You might have thought that Jesus was not exactly interested in social justice when you read Luke’s account of Christ’s interaction with the Capernaum centurion:
After he had finished all his sayings in the hearing of the people, he entered Capernaum. 2 Now a centurion had a servant who was sick and at the point of death, who was highly valued by him. 3 When the centurion heard about Jesus, he sent to him elders of the Jews, asking him to come and heal his servant. 4 And when they came to Jesus, they pleaded with him earnestly, saying, “He is worthy to have you do this for him, 5 for he loves our nation, and he is the one who built us our synagogue.” 6 And Jesus went with them. When he was not far from the house, the centurion sent friends, saying to him, “Lord, do not trouble yourself, for I am not worthy to have you come under my roof. 7 Therefore I did not presume to come to you. But say the word, and let my servant be healed. 8 For I too am a man set under authority, with soldiers under me: and I say to one, ‘Go,’ and he goes; and to another, ‘Come,’ and he comes; and to my servant, ‘Do this,’ and he does it.” 9 When Jesus heard these things, he marveled at him, and turning to the crowd that followed him, said, “I tell you, not even in Israel have I found such faith.” 10 And when those who had been sent returned to the house, they found the servant well. (Luke 7)
Sure, the officer’s faith was impressive, but doesn’t it sound like the centurion was a guy, sort of like a modern business man, who approached life transactionally. He gets things done merely by saying the word. Surely, Jesus is that kind of leader, one who simply barks an order and underlings jump.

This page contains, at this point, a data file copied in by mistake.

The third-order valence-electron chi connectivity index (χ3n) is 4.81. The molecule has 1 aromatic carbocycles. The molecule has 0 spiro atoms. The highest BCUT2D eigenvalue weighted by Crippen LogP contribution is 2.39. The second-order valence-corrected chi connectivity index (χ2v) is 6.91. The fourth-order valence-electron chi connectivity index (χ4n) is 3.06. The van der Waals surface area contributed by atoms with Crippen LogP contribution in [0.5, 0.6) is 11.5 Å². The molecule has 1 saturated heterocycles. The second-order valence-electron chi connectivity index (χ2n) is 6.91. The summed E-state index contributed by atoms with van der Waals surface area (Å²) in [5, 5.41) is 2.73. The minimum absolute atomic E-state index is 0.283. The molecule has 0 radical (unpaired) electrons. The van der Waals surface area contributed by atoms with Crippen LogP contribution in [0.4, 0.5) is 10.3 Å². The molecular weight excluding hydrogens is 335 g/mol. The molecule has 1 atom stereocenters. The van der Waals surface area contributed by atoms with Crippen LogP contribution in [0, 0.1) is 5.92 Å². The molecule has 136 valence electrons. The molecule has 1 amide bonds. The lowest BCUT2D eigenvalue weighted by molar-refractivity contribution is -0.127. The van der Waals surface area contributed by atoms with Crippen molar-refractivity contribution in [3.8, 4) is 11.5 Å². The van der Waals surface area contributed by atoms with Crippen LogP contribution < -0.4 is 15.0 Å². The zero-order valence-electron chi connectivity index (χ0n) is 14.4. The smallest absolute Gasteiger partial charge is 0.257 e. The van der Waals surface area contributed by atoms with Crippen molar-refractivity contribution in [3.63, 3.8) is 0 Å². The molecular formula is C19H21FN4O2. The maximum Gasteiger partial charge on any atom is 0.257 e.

And what about those orders? Jesus did not seem to object to the hierarchy in the Roman military, or that a centurion could own slaves. And let’s not forget that often the Roman military was nasty and harsh, and that was partly responsible for its success. Then there’s imperialism, a system of oppression by today’s standards if there ever was one. Yet, Jesus overlooked those blemishes, recognized the authenticity of the centurion’s faith, and healed his slave.
On the other hand, what if the centurion had a same-sex relationship with the slave?
When the identity of the slave in the Gospel narrative of “The Healing of the Centurion’s Slave” is studied through historical-critical research, the written and earlier oral traditions of the story indicate that the miraculous act is true to the historical Jesus. Also, by exploring the slave’s identity as a slave, same-sex love interest, and military recruit—and the 1st century C.E. implications thereof—the author concludes that the historical Jesus understood the sexual relationship between the centurion and his slave, and healed the latter based on the faith of the former. Jesus never spoke negatively about homosexuality and never offered sociological or theological discourse pertaining thereto.
(When was the last time you saw “thereto” in a defense of homosexuality?)
Maybe Jesus really was woke.